Ebony Wine Stopper Blanks

Yesterday I went to a local exotic wood shop here in Asheville, NC to browse their wares. I ran across Ebony Wine Stopper Blanks, heavy little buggers they are! They measure 1.25 inches by 1.50 inches by 2 inches. I have heard/read about the acoustic qualities that ebony has. I said to my self, "Self, what if they could control vibrations for my equipment, this would be an inexpensive way to go". So, I purchased 5 sets of 4 blocks to a set. 12.00 a set. The gear I have is: Joule Elecrta Stargates, Joule Electra 150 Mk II pre amp, Cary 303/300 CDP feeding Zu Audio Druids. Placing 4 blocks each under the amp, pre, and CDP, I turned the gear on, let warm-up for 10 minutes, then hit the play button on the remote. I don't know if these old ears suddenly decided to wake up or if I turned up my Bell Tones, there was a difference in overall sound. Not suttle, mind you, but a significant difference. There was more of everything good and I'm loving it! I know that Herbie's used to make ebony balls in a holder, but don't offer them anymore. Has anyone had this type of experience using Ebony, or for that matter any other type of wood to control vibration?
The "wine cork" tweak works pretty well. A neighbor put some of the remains from his daughter's wedding reception in our can, including a bunch of wine corks. I retrieved them and have been using them as "roller footings" under some tubed equipment, they work quite well.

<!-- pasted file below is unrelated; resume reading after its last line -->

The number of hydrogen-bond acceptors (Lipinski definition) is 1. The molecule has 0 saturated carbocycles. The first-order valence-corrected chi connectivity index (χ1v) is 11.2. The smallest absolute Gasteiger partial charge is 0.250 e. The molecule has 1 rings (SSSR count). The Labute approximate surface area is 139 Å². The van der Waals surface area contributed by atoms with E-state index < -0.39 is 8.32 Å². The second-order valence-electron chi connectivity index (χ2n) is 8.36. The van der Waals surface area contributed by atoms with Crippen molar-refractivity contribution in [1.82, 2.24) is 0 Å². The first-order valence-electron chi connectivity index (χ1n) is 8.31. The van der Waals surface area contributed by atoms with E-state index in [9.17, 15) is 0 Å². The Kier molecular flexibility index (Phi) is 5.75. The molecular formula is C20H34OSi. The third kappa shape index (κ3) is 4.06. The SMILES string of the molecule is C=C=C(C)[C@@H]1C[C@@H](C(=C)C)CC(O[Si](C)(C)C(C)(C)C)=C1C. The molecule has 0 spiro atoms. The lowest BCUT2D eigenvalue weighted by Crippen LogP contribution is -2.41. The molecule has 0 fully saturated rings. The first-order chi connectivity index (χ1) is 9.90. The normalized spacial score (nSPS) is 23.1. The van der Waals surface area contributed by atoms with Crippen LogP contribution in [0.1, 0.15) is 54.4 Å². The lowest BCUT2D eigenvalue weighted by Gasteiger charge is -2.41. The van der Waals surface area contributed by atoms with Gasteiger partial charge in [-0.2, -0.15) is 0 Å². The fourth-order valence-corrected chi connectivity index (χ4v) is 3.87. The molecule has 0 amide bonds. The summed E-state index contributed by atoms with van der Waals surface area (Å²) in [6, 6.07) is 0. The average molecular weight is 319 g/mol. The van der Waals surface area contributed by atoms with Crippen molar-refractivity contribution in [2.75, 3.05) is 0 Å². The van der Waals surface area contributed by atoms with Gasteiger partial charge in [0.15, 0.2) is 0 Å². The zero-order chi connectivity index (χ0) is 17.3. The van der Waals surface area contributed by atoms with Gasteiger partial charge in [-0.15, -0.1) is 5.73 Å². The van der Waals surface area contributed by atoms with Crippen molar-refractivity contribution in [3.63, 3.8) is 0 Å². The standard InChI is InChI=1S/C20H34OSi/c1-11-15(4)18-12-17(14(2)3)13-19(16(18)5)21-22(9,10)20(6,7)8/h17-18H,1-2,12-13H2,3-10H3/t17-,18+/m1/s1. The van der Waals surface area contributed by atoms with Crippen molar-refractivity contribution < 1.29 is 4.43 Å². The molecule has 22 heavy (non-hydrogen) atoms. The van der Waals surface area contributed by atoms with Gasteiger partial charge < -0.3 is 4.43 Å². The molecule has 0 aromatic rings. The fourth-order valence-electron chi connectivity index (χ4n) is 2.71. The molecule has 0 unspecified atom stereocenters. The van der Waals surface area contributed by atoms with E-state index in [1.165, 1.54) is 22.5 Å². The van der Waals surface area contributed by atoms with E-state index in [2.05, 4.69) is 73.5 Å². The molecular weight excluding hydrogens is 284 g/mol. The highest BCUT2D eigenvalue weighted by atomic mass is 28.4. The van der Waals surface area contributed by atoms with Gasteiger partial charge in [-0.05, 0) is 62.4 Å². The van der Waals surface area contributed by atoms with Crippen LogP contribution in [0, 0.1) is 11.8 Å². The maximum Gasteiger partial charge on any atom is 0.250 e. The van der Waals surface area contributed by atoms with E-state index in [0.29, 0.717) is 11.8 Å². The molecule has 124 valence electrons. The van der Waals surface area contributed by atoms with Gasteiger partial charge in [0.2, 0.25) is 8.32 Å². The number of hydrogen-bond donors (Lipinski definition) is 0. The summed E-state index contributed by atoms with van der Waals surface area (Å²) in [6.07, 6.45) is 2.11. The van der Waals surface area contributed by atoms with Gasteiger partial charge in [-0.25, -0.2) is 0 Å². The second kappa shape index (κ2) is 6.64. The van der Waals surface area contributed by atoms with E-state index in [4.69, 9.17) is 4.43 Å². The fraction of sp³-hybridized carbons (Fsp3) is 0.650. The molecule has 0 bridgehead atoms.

hi sam, are these rectangular in shape ? can you buy some more, as i may be intresetd.
Ebony has been very popular in Asia as tweaks (footers under equipment). My understanding is there are also different types, the differences being the density and hardness of the wood. I had purchased two sets in the shape of paramids from TheCableCompany many years ago and still use them.

Got pictures? Would be interesting to see what they look like. Do they just look like rectangular boxes? So, how do you use that as wine stopper?

Hey guys, you can mail order wine cork blanks! Try woodcraft.com or www.pennstateind.com . You can also buy maple there as well. You might want to check to see if there is a Woodcraft store near you, they are a national chain.
We've done the same over here. Cocobolo was our wood of choice. I guess we thought we were imitating the myrtle wood blocks of cardas. However, as much as they can change the sound, listen closely, it's not always for the better, but for some gear it does work.